About fourteen months ago, my Internet Service Provider (ISP) had a multi-day outage. Caused by a break in their fibre and no redundancy, my ISP was down for about three days. While they have had a few smaller outages, it started to stabilize. Their customer service ran from apathetic, to hostile (once, I got yelled at because of how I tried to explain how my name is spelled).
It is the twenty-first century, not 1996. Internet access is no longer the domain of a few quirky geeky, but has become woven into much of our daily lives. In my opinion, ISPs should not be having multi-day outages in 2014.
My ISP had their second outage this week. It started, for us, last Wednesday (April 24). A call to tech support–just under the wire of their closing time (7 PM)–told us it would be Friday or Saturday. Friday morning, they were saying Saturday morning. They were not explaining what was going on beyond describing it as a “fibre outage.” I tried again on my way home from work: the new estimated time to restore service was Monday.
I walked in the door, and told my wife we needed to change ISPs. By 10 PM, after some family time and supper, I was on the new ISP. It took longer to get my wireless access point talking to the new modem than anything else. Fourfold faster speed for roughly the same money, and better support hours.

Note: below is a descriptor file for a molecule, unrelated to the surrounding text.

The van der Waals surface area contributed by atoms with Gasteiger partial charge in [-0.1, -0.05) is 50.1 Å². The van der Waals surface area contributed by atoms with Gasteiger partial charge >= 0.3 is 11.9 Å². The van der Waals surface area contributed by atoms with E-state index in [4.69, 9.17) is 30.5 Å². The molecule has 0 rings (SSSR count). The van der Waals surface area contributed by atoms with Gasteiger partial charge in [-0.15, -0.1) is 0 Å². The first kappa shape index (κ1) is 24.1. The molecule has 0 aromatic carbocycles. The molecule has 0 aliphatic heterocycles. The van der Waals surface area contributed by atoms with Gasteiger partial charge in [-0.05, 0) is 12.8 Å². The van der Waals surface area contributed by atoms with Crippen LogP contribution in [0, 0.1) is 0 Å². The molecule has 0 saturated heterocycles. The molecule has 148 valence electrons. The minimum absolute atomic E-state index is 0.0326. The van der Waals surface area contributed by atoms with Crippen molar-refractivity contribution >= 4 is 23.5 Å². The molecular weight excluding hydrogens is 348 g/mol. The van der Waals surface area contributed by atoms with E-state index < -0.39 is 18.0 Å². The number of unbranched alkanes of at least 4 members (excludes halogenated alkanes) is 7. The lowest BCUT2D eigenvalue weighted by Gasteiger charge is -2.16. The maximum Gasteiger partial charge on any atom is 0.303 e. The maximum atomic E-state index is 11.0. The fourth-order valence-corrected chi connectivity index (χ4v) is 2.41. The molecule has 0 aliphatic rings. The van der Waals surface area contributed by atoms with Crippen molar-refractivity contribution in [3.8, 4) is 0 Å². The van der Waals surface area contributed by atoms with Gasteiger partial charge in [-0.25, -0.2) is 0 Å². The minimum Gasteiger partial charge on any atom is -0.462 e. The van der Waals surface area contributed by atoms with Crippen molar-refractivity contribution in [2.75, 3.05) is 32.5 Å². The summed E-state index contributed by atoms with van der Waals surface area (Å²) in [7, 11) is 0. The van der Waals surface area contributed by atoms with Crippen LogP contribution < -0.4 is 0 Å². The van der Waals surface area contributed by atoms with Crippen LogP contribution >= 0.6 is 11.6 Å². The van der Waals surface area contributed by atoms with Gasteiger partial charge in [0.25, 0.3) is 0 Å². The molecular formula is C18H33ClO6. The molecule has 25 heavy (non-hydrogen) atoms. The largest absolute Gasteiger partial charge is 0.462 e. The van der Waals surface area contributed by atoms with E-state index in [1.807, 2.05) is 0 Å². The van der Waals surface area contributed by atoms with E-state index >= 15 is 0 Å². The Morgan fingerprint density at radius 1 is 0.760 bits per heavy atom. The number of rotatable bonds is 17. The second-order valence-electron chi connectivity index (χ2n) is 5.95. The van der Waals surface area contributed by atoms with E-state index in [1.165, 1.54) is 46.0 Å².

Out of curiosity, I tracked the outage. On Monday, during the few times I could get through, I was told they were no longer quoting an estimated time to be back up. A reporter reached out to me for details for a “consumer alert” story. I canceled earlier today, and have heard that they are back up as of this writing (9:10 PM).
We’ve made a few decisions over the years to make switching easier. Our personal email is no longer tied to our ISP but online services like GMail. Our household network is set up in such a fashion that the modem can be swapped out at will (give or take a compatibility glitch). Planning not to be tied to a single provider was a wise decision.
As for our old ISP, I’m not sure what to think. Are they making the investments in their infrastructure to be a viable Twenty-First century ISP, or are they risking a long decline?